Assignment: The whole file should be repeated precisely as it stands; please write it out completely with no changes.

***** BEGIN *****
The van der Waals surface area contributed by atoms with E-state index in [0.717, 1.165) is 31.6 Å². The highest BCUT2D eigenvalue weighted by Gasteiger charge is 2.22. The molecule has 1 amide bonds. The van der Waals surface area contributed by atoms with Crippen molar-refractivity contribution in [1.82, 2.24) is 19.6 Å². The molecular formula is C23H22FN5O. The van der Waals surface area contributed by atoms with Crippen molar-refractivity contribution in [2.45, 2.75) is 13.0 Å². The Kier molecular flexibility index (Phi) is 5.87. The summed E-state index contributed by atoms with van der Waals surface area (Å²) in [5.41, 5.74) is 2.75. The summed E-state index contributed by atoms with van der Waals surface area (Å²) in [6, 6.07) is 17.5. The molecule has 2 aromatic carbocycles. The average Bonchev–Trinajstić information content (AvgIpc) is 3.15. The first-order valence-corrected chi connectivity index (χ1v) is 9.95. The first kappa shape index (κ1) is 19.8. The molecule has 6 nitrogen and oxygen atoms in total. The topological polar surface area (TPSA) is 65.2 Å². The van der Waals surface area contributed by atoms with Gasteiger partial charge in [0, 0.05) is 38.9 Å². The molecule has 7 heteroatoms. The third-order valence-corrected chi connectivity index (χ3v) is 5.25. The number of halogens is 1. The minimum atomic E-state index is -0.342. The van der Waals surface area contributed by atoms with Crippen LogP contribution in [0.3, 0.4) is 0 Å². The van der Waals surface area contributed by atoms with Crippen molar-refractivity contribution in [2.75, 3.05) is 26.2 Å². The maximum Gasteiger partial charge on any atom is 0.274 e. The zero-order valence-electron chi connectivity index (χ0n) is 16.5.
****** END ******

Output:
The van der Waals surface area contributed by atoms with E-state index in [0.717, 1.165) is 31.6 Å². The highest BCUT2D eigenvalue weighted by Gasteiger charge is 2.22. The molecule has 1 amide bonds. The van der Waals surface area contributed by atoms with Crippen molar-refractivity contribution in [1.82, 2.24) is 19.6 Å². The molecular formula is C23H22FN5O. The van der Waals surface area contributed by atoms with Crippen molar-refractivity contribution in [2.45, 2.75) is 13.0 Å². The Kier molecular flexibility index (Phi) is 5.87. The summed E-state index contributed by atoms with van der Waals surface area (Å²) in [5.41, 5.74) is 2.75. The summed E-state index contributed by atoms with van der Waals surface area (Å²) in [6, 6.07) is 17.5. The molecule has 2 aromatic carbocycles. The average Bonchev–Trinajstić information content (AvgIpc) is 3.15. The first-order valence-corrected chi connectivity index (χ1v) is 9.95. The first kappa shape index (κ1) is 19.8. The molecule has 6 nitrogen and oxygen atoms in total. The topological polar surface area (TPSA) is 65.2 Å². The van der Waals surface area contributed by atoms with Gasteiger partial charge in [0, 0.05) is 38.9 Å². The molecule has 7 heteroatoms. The third-order valence-corrected chi connectivity index (χ3v) is 5.25. The number of halogens is 1. The minimum atomic E-state index is -0.342. The van der Waals surface area contributed by atoms with Crippen LogP contribution in [0.3, 0.4) is 0 Å². The van der Waals surface area contributed by atoms with Crippen molar-refractivity contribution in [2.75, 3.05) is 26.2 Å². The maximum Gasteiger partial charge on any atom is 0.274 e. The zero-order valence-electron chi connectivity index (χ0n) is 16.5.